20: A bit of everything
Mario: Hey, Alan.
Alan: how's it going?
Mario: Good, good.
How are you doing?
Alan: I'm very well it's uh,
uh, yeah, things are going okay.
It's usual, like trying to, um, I'm
just juggling way too many things.
I really need to slim down my projects.
Alan: I think it's starting
to catch up with me.
Alan: It's good though.
It's uh, it keeps it interesting.
There's always a lot going on.
That's something, right?
Hey, before we, uh, keep going,
I've been wanting to comment on
that space shuttle back there.
It's pretty cool.
Alan: I like it was specialty.
Yeah, it was.
Mario: or your son's?
Alan: And it's mine.
It was a birthday present, uh, at the end
of last year, um, from my wife and my son.
So it's a Lego special, it's
called the Lego, have a bunch
of like space or NASA stuff.
Um, I've got the, um, the Apollo 11 Lander
on somewhere as well as in the other room.
Mario: lunar module, the Lander.
Alan: So I think, I mean, Lego
is kind of, it's forever fun.
I don't think you can never
really get bored of it.
And so it's, uh, I think, um, that just.
Satisfying to build.
I think the interesting thing about like
this one as well and, and the lender as
well is the, um, the details that have
inside them that, you know, externally
it, you don't see it, it doesn't matter
to anybody looking at it, but, you
know, cause you put them in there, like
for instance, the, the whole landing
gear on this thing, um, if you push.
The back part of it, the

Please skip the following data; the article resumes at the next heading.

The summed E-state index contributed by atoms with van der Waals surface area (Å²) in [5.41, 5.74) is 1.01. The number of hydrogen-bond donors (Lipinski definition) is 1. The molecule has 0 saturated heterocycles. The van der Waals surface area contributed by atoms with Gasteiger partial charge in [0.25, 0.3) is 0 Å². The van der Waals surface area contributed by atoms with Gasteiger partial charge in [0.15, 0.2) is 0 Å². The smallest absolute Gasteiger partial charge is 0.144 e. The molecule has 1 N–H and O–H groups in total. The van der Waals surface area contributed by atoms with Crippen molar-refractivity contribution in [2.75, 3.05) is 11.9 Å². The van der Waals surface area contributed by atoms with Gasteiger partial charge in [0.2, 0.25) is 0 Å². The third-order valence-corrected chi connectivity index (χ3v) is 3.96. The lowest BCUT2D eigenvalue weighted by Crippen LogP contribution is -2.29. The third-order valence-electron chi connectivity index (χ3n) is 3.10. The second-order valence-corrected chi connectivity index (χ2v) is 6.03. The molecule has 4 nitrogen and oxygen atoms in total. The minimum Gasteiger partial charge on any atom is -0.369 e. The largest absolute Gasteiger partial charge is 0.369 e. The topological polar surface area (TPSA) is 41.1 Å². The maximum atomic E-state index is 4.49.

London gate will pop out.
And so there's all this internal
mechanism to, um, to make it all
eject and kind of like sits inside and
even like the, the chairs inside of
the right, um, colors that match the
original space shuttle, things like this.
So there's all this detailed inside
that like, you could look at it and
no one would ever know, but because
you built it, you know, that there's
all this detail inside of it and
it's, uh, so it's very satisfying.
I was watching a Netflix
documentary the other day.
Um, forget what It's called, but It's
all about, um, Legos and the Lego
culture and how there's a ton of adults
that play with Legos, you know, and
put stuff together and there's like a
conference or, or something like that.
and the people go all out building these.
Amazing stuff like scenes
and you know, all kinds of
Alan: when my son was younger, I it's
funny because you know, when he started
to get into age, It was like, okay.
You know, we kind of graduated from
the Duplo blocks, the bigger ones.
And so it was that, hold on, I've got
like some old Lego in the, in the attics.
And my, so I dug out this box of,
you know, like 30 year old Lego and,
uh, it give it a bit of a wash and
it's the same, it's exactly the same.
It works fine.
Um, and just sitting with
him, especially when it's very
small, it's amazing how that.
Creative spark comes back to you
and it's like, I dunno, it's you
don't think you ever lose it?
It's um, it's just such a
satisfying, um, thing to do.
Um, and especially when you've
got, you know, a small child there
and you're kind of like, Hey,
look, this looks like a tree.
It's, it's very fun.
I I'm a huge Lego fan.
I used to love playing with Legos and